I know I’ve been out of the loop for a while…

A friend today told me about an article on Yahoo.com.  It’s a regular blog done by a person calling herself “Hungry Girl”.  Today’s installment was about how caloric certain fast food restaurants food really are, and why one should resist eating those things.

She reviews hamburgers and says things like:

You may as well have an actual steak if you’re going to consume this many calories!


You know that annoying ad campaign with the surgeon who thinks about bourbon all day long? Yeah, it’s funny, but the idea of a medical professional (actor or not) chowing down this monster burger makes us cringe a little.

Why would that make anybody cringe?  Sometimes, a doctor may just want a burger.

If the thought of adding coffee syrup to a Wendy’s Frosty is enough to send you into a full-on swoon, brace yourself. And if your dreams are speckled with chocolate-covered toffee bits, prepare to pinch yourself. As good as this all sounds, it comes with a hefty price tag. This shake has more calories than the Triple Stack burger, which has three beef patties and three pieces of cheese. Fantasy OVER. 

Does anybody REALLY think that an ice cream shake with added syrup and candy is going to be less than 100 calories?  (Or 200, in the case of the book she wrote and is hawking on her blog?)

Being the glutton for punishment that I am, I went to a link for a different post she made, and read this (about making a sandwich out of low cal/low fat ingredients instead of full cal/full fat ingredients):

Now that meal will only cost you about 415 calories. MUCH BETTER!

In many places I’ve seen (and I’ve not really looked that deeply into her blog), I keep seeing the idea that eating “costs” a person.

Now, I know I’ve been off the diet cycle for a while, but I just have to wonder:  If you are invested so much in how much every bite of your food “costs” you, how do you even have the ability to enjoy what you are allowing yourself to eat?

Eating is not just about fuel.  If it was just about the fuel, we’d not have the taste buds like we do.  If food was just supposed to be about keeping us alive, why are there so many varieties, which all taste different, and of which we generally need a mixed amount of to keep our bodies healthy and running?

It just doesn’t make sense.

I mean, if it truly was just about fuel, we could plug ourselves in at night to recharge.  Or all of our “fuel” would grow in pellet form on pellet trees, and all of it would be uniform sizes, and each pellet would have all of the day’s requirement of vitamins, minerals, proteins, fat, carbohydrates, and calories.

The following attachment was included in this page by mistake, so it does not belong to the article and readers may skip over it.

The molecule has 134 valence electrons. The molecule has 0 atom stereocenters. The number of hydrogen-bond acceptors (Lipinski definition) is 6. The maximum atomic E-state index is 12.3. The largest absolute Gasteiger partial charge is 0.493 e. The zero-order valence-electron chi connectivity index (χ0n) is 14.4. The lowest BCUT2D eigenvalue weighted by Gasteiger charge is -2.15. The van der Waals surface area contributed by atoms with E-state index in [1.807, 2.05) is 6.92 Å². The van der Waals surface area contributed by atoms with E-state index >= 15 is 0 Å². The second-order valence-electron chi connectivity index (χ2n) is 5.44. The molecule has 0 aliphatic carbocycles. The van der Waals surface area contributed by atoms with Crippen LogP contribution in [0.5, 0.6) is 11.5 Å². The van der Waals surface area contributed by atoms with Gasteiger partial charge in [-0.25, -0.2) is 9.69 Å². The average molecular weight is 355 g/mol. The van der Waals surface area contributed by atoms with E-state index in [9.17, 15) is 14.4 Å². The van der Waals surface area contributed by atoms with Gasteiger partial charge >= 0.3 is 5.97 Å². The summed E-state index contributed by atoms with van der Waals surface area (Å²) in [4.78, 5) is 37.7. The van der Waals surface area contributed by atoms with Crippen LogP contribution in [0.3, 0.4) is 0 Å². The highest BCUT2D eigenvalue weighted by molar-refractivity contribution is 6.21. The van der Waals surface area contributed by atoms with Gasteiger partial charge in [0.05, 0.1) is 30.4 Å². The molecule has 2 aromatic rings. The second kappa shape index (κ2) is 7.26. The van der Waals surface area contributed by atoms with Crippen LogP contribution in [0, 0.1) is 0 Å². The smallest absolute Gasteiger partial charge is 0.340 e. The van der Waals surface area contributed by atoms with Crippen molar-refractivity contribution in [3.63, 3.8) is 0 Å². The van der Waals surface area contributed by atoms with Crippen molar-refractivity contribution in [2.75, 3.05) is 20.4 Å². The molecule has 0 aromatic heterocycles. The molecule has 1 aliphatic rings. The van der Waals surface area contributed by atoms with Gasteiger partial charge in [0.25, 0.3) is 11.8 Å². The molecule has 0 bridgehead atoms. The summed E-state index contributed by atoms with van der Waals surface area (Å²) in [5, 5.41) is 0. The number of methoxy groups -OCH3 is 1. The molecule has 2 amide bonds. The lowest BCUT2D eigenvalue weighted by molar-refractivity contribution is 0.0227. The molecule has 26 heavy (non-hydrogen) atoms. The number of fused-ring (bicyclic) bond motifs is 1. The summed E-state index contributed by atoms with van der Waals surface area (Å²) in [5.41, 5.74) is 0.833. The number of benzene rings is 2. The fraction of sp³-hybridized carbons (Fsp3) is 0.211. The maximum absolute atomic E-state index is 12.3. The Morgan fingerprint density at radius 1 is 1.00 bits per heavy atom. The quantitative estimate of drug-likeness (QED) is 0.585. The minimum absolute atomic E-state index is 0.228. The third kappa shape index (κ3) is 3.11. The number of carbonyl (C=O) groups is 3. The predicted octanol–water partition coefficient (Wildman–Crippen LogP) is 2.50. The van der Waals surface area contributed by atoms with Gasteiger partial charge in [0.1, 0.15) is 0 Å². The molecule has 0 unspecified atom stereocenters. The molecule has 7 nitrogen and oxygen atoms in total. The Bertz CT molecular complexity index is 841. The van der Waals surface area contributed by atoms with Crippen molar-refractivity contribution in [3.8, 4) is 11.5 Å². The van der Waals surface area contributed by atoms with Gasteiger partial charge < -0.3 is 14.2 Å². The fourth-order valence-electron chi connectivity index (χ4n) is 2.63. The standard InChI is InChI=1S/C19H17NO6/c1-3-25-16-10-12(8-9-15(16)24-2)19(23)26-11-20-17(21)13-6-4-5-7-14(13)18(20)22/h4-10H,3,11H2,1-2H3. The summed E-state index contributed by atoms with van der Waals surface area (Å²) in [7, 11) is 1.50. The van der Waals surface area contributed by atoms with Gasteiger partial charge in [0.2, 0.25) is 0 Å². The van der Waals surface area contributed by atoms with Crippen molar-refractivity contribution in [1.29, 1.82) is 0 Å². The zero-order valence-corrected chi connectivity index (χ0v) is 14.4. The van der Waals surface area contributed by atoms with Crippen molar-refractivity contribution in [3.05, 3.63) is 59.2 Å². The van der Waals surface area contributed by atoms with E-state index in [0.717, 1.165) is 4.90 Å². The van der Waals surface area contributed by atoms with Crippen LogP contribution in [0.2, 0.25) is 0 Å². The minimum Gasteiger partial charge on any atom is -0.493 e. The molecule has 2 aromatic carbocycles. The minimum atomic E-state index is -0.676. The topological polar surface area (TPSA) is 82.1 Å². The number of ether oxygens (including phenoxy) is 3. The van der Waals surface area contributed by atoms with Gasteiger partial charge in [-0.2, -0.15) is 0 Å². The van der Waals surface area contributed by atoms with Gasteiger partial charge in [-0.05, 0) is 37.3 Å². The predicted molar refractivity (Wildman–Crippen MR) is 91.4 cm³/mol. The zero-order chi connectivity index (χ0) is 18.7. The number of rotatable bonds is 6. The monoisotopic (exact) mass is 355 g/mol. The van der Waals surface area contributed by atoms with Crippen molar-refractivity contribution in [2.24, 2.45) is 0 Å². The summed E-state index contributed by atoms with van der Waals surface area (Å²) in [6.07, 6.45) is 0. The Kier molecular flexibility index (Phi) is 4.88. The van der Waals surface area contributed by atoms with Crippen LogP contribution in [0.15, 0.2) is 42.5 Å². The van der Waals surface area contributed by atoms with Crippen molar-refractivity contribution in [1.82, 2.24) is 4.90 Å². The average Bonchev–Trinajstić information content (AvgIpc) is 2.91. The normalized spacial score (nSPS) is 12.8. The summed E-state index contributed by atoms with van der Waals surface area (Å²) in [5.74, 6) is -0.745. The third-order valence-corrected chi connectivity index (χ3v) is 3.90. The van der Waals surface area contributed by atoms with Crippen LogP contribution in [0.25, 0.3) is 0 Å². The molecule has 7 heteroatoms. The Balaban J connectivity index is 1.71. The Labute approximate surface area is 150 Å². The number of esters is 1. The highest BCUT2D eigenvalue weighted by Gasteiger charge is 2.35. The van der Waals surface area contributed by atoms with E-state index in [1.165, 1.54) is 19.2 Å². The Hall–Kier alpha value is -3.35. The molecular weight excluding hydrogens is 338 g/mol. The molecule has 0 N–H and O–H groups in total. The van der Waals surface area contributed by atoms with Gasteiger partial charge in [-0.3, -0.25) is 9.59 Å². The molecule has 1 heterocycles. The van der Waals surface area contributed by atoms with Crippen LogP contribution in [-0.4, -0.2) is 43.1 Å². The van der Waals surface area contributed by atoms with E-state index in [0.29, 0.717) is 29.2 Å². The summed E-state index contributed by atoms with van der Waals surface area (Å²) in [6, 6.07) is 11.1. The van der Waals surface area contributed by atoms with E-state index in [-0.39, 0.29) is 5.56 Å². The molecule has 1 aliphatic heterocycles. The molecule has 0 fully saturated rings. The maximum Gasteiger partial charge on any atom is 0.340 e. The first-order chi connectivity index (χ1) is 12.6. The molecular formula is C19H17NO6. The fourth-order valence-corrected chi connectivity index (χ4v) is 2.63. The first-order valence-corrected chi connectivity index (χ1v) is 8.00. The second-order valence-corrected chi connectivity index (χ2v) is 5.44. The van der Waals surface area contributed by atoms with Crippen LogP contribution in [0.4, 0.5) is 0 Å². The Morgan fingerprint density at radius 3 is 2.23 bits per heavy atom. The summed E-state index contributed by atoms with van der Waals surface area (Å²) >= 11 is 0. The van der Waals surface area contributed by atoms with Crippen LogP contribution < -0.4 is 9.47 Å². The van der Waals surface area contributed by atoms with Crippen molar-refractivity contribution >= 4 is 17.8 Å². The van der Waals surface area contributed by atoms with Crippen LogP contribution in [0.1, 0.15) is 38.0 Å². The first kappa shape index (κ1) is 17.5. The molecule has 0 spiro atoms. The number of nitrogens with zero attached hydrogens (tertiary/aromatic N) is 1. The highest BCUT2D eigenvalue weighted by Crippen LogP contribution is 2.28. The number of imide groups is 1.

You know, kind of like in that movie, Soylent Green.  Oh, right, I forgot, those daily crackers weren’t grown that way…


Busy week is not good for posting

It’s the week in between two trips, and it’s busy.  Last week was a nice hotel weekend, which only meant I had to get packed and out of the house.   This coming weekend is an SCA event, which means a LOT more planning and preparation.  I have to buy food so we can cook a couple of dinners at the event, but then also make stuff we can bring along that will be both quick to eat, and full of protein, carbs, and calories.  Oh yeah, and they have to be easily stored for three days in a cooler with ice.

Up til that last requirement, I could do just about anything.  But since I need to think about cooler with ice, it gets a bit harder.  So, things scheduled to be made this week (and are being made) are things like cinnamon rolls for breakfast and quick snacks.  Hard boiled eggs I can put, shelled, into a bag in the cooler when we need a protein pick-me-up.  I’m making hummus (a chick pea and tahini spread or dipping sauce) to go with veggies and flat bread.  Oh yeah, and I need to make a trail mix that all my friends affectionately call “crack”.  Because, it’s just so good when you need something fast, portable, and that has a good mix of carbs, protein, and fat.

In between all the getting ready for the event craziness that happens, there’s also the new Tai Chi class, as well as the usual every day stuff that needs to get done.  It would also be a good thing for me to make a veil too, if I can find the time before the weekend.  (I burnt my head, in the male pattern balding area this past weekend at the Renaissance Festival, and I really don’t want a sunburn on a sunburn.)

Tai Chi is going well, even for as few classes as I’ve had.  It’s helping my balence and my stability, especially on my left leg (the one that had the operation).  The only issue I had at all was today, when we were trying to find a Gi (Gee?) that fit me.  The sizes are not “normal” sizes, and so they started me out trying on a size 6.  It didn’t fit around the waist, not even coming close to closing, much less having the double breasted look it’s supposed to have.  So we tried the size 7.  Again, no dice.  Finally, we tried the size 8, the largest size they had.  It at least closes in the front, although the pants don’t fit me.

As I was trying the clothes on, the Sensei said something about how I shouldn’t become discouraged, as after a little bit of time, I’ll lose weight and the Gi will fit much better.  I looked at him and told him I doubted it, but that was okay, I have sewing skills and can get a pattern and make myself a Gi if I need to.  He insisted that regular exercise would help me tone up and lose weight.